Why surprise, you might ask? Those of you who know me well are probably thinking that, given how much of my college years I gave to musical theater, a show about people singing and dancing isn't much of a stretch. Fair enough, but since the platform for all the singing and dancing is your 'typical' high school drama, I was more than ready to give it a big fat miss. I despise high school dramas in all their forms, with its teenagers who grapple with horribly life-shattering problems week after week after week, are universally wiser than their years (and their parents, teachers, etc), and are impossibly attractive. Degrassi, Dawson's Creek, The O.C.: proudly missed them all.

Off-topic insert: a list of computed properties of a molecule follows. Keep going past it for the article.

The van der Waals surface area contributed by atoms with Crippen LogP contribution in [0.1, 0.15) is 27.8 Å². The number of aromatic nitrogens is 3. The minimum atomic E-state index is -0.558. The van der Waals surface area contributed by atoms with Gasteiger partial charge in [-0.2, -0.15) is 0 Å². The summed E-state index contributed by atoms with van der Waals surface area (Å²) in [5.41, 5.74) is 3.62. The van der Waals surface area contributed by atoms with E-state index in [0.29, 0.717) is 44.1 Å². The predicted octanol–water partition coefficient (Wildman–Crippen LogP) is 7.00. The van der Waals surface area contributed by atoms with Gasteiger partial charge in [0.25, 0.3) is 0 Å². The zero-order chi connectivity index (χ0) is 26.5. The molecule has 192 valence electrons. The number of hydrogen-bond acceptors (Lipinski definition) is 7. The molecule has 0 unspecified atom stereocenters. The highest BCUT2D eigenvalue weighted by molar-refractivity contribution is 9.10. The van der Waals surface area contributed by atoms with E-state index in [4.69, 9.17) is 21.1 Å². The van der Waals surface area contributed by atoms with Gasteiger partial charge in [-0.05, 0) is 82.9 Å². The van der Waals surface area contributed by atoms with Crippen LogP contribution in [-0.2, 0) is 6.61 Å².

So I don't know exactly why the simple addition of singing and dancing has made the difference for Glee, but it has. And apart from the music - more on that in a sec - the show is also helped by the conscious decision on the part of the creators to make its William McKinley High a parody of high school life, rather than the self-centered melodrama depicted by every other series. The characters are almost universally cookie-cutter stereotypes of everyone's worst experiences in high school (though full disclosure: as my high school lacked most of the organizations a 'normal' high school has, I only know about these experiences from other people): the dumb and casually sadistic football players (didn't have a football team), cheerleaders so airheaded they don't know their left hand from their right (didn't have cheerleaders), the flaming diva gay guy, the conservative parents who spout family values while secretly wallowing in alchoholism (and of course, the father watches Glenn Beck), and their 'innocent' daughter who uses the chastity club as cover for her sexcapades. And the glee club is where all the socially bottom-feeding neurotic losers hang out (again, wouldn't know, didn't have one). Then there's the squeaky-clean Spanish teacher who reboots glee club and brings all these different stereotypes together. This shouldn't work, for many reasons, but it does, because a) the writing is sharp, crisp, and hysterical (cheerleading coach Sue Sylvester is probably one of the best-written characters in recent years), b) there's enough real pathos in the characters' various tribulations that you want to see what happens next, and c) all of it is enhanced by the music of the glee club.